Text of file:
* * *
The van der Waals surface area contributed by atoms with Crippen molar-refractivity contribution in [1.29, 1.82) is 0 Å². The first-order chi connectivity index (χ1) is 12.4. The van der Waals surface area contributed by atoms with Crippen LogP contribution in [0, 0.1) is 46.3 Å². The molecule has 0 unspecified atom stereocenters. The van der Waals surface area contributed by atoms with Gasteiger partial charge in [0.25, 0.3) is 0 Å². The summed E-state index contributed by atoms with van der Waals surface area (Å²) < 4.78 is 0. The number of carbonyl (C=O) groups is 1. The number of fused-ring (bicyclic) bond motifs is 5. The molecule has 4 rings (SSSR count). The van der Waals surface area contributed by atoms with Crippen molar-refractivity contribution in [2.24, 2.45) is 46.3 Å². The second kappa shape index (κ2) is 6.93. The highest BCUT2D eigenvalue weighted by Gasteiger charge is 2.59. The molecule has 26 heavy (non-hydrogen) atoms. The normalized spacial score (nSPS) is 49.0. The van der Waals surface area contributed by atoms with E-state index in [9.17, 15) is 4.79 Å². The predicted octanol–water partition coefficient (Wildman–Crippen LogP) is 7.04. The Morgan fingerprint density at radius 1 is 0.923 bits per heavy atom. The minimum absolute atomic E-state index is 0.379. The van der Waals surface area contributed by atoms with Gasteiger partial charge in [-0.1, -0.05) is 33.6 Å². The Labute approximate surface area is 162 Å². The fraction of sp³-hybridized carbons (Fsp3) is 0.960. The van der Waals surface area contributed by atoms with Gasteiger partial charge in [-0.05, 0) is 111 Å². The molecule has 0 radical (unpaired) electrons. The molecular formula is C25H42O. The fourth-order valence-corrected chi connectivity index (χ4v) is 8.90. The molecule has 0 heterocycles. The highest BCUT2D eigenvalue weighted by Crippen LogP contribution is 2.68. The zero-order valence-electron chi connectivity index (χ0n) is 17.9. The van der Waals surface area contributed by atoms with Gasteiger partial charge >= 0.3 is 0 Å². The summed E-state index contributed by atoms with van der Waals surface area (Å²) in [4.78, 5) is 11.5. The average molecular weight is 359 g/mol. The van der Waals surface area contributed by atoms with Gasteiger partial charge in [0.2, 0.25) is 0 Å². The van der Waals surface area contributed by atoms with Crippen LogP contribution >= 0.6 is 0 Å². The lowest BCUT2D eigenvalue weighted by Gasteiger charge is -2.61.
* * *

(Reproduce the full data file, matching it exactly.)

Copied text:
The van der Waals surface area contributed by atoms with Crippen molar-refractivity contribution in [1.29, 1.82) is 0 Å². The first-order chi connectivity index (χ1) is 12.4. The van der Waals surface area contributed by atoms with Crippen LogP contribution in [0, 0.1) is 46.3 Å². The molecule has 0 unspecified atom stereocenters. The van der Waals surface area contributed by atoms with Gasteiger partial charge in [0.25, 0.3) is 0 Å². The summed E-state index contributed by atoms with van der Waals surface area (Å²) < 4.78 is 0. The number of carbonyl (C=O) groups is 1. The number of fused-ring (bicyclic) bond motifs is 5. The molecule has 4 rings (SSSR count). The van der Waals surface area contributed by atoms with Crippen molar-refractivity contribution in [2.24, 2.45) is 46.3 Å². The second kappa shape index (κ2) is 6.93. The highest BCUT2D eigenvalue weighted by Gasteiger charge is 2.59. The molecule has 26 heavy (non-hydrogen) atoms. The normalized spacial score (nSPS) is 49.0. The van der Waals surface area contributed by atoms with E-state index in [9.17, 15) is 4.79 Å². The predicted octanol–water partition coefficient (Wildman–Crippen LogP) is 7.04. The Morgan fingerprint density at radius 1 is 0.923 bits per heavy atom. The minimum absolute atomic E-state index is 0.379. The van der Waals surface area contributed by atoms with Gasteiger partial charge in [-0.1, -0.05) is 33.6 Å². The Labute approximate surface area is 162 Å². The fraction of sp³-hybridized carbons (Fsp3) is 0.960. The van der Waals surface area contributed by atoms with Gasteiger partial charge in [-0.05, 0) is 111 Å². The molecule has 0 radical (unpaired) electrons. The molecular formula is C25H42O. The fourth-order valence-corrected chi connectivity index (χ4v) is 8.90. The molecule has 0 heterocycles. The highest BCUT2D eigenvalue weighted by Crippen LogP contribution is 2.68. The zero-order valence-electron chi connectivity index (χ0n) is 17.9. The van der Waals surface area contributed by atoms with Gasteiger partial charge >= 0.3 is 0 Å². The summed E-state index contributed by atoms with van der Waals surface area (Å²) in [4.78, 5) is 11.5. The average molecular weight is 359 g/mol. The van der Waals surface area contributed by atoms with Gasteiger partial charge in [0.2, 0.25) is 0 Å². The van der Waals surface area contributed by atoms with Crippen LogP contribution >= 0.6 is 0 Å². The lowest BCUT2D eigenvalue weighted by Gasteiger charge is -2.61.